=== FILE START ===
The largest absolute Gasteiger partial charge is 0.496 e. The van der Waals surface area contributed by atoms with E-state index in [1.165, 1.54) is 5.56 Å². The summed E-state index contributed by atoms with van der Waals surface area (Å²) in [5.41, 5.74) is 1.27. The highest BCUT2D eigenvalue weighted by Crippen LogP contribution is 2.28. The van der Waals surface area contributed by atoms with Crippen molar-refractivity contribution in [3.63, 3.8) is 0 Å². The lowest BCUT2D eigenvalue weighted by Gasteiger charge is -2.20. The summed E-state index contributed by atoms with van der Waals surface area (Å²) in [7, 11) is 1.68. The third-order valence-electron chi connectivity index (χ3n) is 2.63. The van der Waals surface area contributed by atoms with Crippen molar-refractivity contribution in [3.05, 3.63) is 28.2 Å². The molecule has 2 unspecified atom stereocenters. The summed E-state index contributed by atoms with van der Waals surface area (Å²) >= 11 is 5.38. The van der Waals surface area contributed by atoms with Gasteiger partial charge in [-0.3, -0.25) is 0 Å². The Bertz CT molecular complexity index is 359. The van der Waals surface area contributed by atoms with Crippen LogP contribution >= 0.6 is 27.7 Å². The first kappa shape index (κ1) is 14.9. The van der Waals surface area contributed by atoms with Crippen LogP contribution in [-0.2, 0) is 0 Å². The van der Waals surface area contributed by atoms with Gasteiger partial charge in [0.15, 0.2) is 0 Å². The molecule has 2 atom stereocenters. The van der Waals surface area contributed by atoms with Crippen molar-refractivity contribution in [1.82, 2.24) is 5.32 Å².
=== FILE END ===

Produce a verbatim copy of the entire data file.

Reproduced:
The largest absolute Gasteiger partial charge is 0.496 e. The van der Waals surface area contributed by atoms with E-state index in [1.165, 1.54) is 5.56 Å². The summed E-state index contributed by atoms with van der Waals surface area (Å²) in [5.41, 5.74) is 1.27. The highest BCUT2D eigenvalue weighted by Crippen LogP contribution is 2.28. The van der Waals surface area contributed by atoms with Crippen molar-refractivity contribution in [3.63, 3.8) is 0 Å². The lowest BCUT2D eigenvalue weighted by Gasteiger charge is -2.20. The summed E-state index contributed by atoms with van der Waals surface area (Å²) in [7, 11) is 1.68. The third-order valence-electron chi connectivity index (χ3n) is 2.63. The van der Waals surface area contributed by atoms with Crippen molar-refractivity contribution in [3.05, 3.63) is 28.2 Å². The molecule has 2 unspecified atom stereocenters. The summed E-state index contributed by atoms with van der Waals surface area (Å²) >= 11 is 5.38. The van der Waals surface area contributed by atoms with Gasteiger partial charge in [-0.3, -0.25) is 0 Å². The Bertz CT molecular complexity index is 359. The van der Waals surface area contributed by atoms with Crippen LogP contribution >= 0.6 is 27.7 Å². The first kappa shape index (κ1) is 14.9. The van der Waals surface area contributed by atoms with Crippen LogP contribution in [-0.2, 0) is 0 Å². The van der Waals surface area contributed by atoms with Gasteiger partial charge in [0.15, 0.2) is 0 Å². The molecule has 2 atom stereocenters. The van der Waals surface area contributed by atoms with Crippen molar-refractivity contribution in [1.82, 2.24) is 5.32 Å².